Common Garden Pests



These small, soft-bodied insects are pear-shaped, measuring 1/16” to 1/4” long. There are approximately 4,000 aphid species worldwide, ranging in colors from green, yellow, brown, red or black. Adult aphids are typically wingless, but some can grow wings. On the tip of the head, there are two whip-like antennae, and on the back end, a pair of tube-like structures called cornicles.

Aphids are common on indoor and outdoor plants, including most edibles and ornamentals. They cluster densely on vulnerable new plant growth and suck plant juices from the undersides of the leaves. Plants can usually tolerate some aphid feeding without issue, but an infestation can result in stunted growth, leaf wilt, curling, yellowing and loss.

As the aphid feeds, it secretes a sticky brown fluid called honeydew. The gooey substance drips on to plant leaves, attracting ants and stimulating growth of black sooty mold.

Regular inspection of plants is necessary to prevent infestation. Aphids blend in well with leaves, so they may not be easy to spot at first. During certain times of the year, female aphids give birth to live young, which reach maturity and give birth to their own offspring within a matter of weeks. This exponential population explosion can result in a rapid infestation if left unattended.

Aphids can be eliminated using organic control techniques. To prevent an aphid infestation in your garden:

  • Keep your soil nitrogen levels balanced to prevent plants from growing too rapidly. An excess of tender new growth is an environment that aphids love.
  • Employ the assistance of beneficial insects like ladybugs and lacewings to feast on your unwanted aphid guests.
  • Remove aphids from affected plants by dousing with a strong spray of water to reduce their numbers considerably.
  • Use Earth’s Ally Insect Control to provide a quick knockdown of aphids by covering the plant thoroughly, including leaves and stems.



Thrips are very small (1/25”) straw-colored or black, slender insects that are difficult to see without a magnifying glass. These fast-moving insects have two pairs of feathery wings and are commonly found in greenhouses and outdoor gardens. There are over 6,000 species of thrips worldwide. Thrips reproduce rapidly, resulting in 15-20 generations each growing season.

Thrips damage plants feeding in large groups, sucking plant juices and scraping at fruits, flowers and leaves. They prefer new, rapidly growing plant tissues. Thrips can be found on fruit and vegetable crops, including asparagus, lettuce, cabbage, peas, carrots, beans and onions, along with many flowers, including roses. Adults and wingless larvae are attracted to white, yellow or light-colored blossoms.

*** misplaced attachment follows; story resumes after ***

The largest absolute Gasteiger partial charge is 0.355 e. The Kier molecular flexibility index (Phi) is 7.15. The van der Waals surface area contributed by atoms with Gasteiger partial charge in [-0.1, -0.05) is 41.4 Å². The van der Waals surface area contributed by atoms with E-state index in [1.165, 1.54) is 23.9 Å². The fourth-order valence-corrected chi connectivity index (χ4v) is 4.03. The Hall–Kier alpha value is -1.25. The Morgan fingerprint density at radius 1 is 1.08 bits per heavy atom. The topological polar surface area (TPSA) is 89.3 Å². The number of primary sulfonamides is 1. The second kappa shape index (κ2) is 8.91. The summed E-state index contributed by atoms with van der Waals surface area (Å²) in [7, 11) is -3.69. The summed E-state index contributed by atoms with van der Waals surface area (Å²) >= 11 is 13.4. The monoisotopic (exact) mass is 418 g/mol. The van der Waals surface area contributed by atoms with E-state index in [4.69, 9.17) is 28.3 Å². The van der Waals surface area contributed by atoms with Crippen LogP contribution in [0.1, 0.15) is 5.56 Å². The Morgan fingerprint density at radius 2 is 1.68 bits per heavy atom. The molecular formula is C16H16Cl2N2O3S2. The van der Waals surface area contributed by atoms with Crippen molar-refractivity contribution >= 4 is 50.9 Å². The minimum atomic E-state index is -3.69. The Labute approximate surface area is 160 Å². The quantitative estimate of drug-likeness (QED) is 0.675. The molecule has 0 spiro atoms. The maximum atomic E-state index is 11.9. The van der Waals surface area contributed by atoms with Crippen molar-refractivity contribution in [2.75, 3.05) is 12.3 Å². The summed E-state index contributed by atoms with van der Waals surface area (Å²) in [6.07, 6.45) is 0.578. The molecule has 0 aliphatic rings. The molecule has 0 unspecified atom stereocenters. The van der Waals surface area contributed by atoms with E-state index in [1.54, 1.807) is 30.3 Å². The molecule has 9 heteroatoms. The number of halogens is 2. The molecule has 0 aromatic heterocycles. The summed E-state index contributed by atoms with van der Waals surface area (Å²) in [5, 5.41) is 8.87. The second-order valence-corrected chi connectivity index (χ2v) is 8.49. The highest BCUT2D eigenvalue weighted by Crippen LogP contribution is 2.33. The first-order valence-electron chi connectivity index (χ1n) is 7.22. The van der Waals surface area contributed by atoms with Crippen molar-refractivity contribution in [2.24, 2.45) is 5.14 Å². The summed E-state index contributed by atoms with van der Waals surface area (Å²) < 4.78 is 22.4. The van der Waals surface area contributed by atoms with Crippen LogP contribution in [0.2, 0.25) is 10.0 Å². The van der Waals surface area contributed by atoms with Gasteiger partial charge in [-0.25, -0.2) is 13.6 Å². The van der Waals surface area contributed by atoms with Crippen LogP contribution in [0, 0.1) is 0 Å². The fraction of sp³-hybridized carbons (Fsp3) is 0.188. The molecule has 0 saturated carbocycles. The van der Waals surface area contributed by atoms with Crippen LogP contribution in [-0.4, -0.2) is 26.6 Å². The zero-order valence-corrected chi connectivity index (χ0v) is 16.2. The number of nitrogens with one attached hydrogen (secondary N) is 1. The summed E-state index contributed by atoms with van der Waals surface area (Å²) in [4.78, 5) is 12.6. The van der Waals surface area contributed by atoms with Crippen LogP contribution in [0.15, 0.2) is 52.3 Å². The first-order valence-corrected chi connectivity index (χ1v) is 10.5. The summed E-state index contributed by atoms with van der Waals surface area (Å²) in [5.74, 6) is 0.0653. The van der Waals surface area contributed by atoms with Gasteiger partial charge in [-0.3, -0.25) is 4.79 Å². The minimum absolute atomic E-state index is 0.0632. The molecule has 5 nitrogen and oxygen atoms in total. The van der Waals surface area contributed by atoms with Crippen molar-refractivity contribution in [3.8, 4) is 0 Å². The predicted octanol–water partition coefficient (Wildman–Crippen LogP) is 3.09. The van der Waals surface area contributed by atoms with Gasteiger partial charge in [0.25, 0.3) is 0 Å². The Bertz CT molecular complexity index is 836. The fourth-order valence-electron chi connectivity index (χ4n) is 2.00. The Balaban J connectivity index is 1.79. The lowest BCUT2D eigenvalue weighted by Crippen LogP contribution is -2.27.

Thrip infestation can be verified by observing their droppings, which look like black, shiny speckles, along with numerous silvery scars on plant parts, called stippling. Plant leaves may be pale or splotchy. Thrip feeding typically causes only moderate damage, but in severe cases, deformed growth may be observed. Thrip extraction of plant juices can sometimes prevent buds from opening. Some species of thrips can also spread tomato spotted wilt viruses.

You can control and prevent thrips by checking plants frequently and using these organic control techniques:

  • Remove all weeds and grass from around the garden to eliminate alternate hosts. Use mulch to prevent weed growth.
  • Employ the assistance of beneficial insects like pirate bugs, ladybugs and lacewings to attack and destroy all stages of thrips.
  • Remove thrips from affected plants by dousing with a strong spray of water to reduce their numbers considerably.
  • Use Earth’s Ally Insect Control to suffocate thrips by covering the plant thoroughly, including leaves and stems.



Whiteflies are soft-bodied, winged insects that are somewhat triangular in shape and as small as 1/12” long. They are closely related to aphids and mealybugs and have powdery white wings with short antennae.

These pests enjoy warmer weather and are often found in mid- to late-summer in most regions. Whiteflies inhabit outdoor gardens year-round in southern and coastal states, while northern regions tend to only see persistent infestations in greenhouse environments. They are active during the daytime, making them easier to spot.

Whiteflies damage plants by sucking plant juices and producing a sticky substance, called honeydew. This feeding causes the plant to weaken and leaves to wilt, turn pale or yellow. Plant growth may be stunted, and the honeydew left on leaves can attract ants and lead to formation of fungal diseases. Affected plants include indoor plants, ornamentals and vegetables such as tomatoes, eggplant, okra, peppers, citrus, sweet potatoes and cabbage.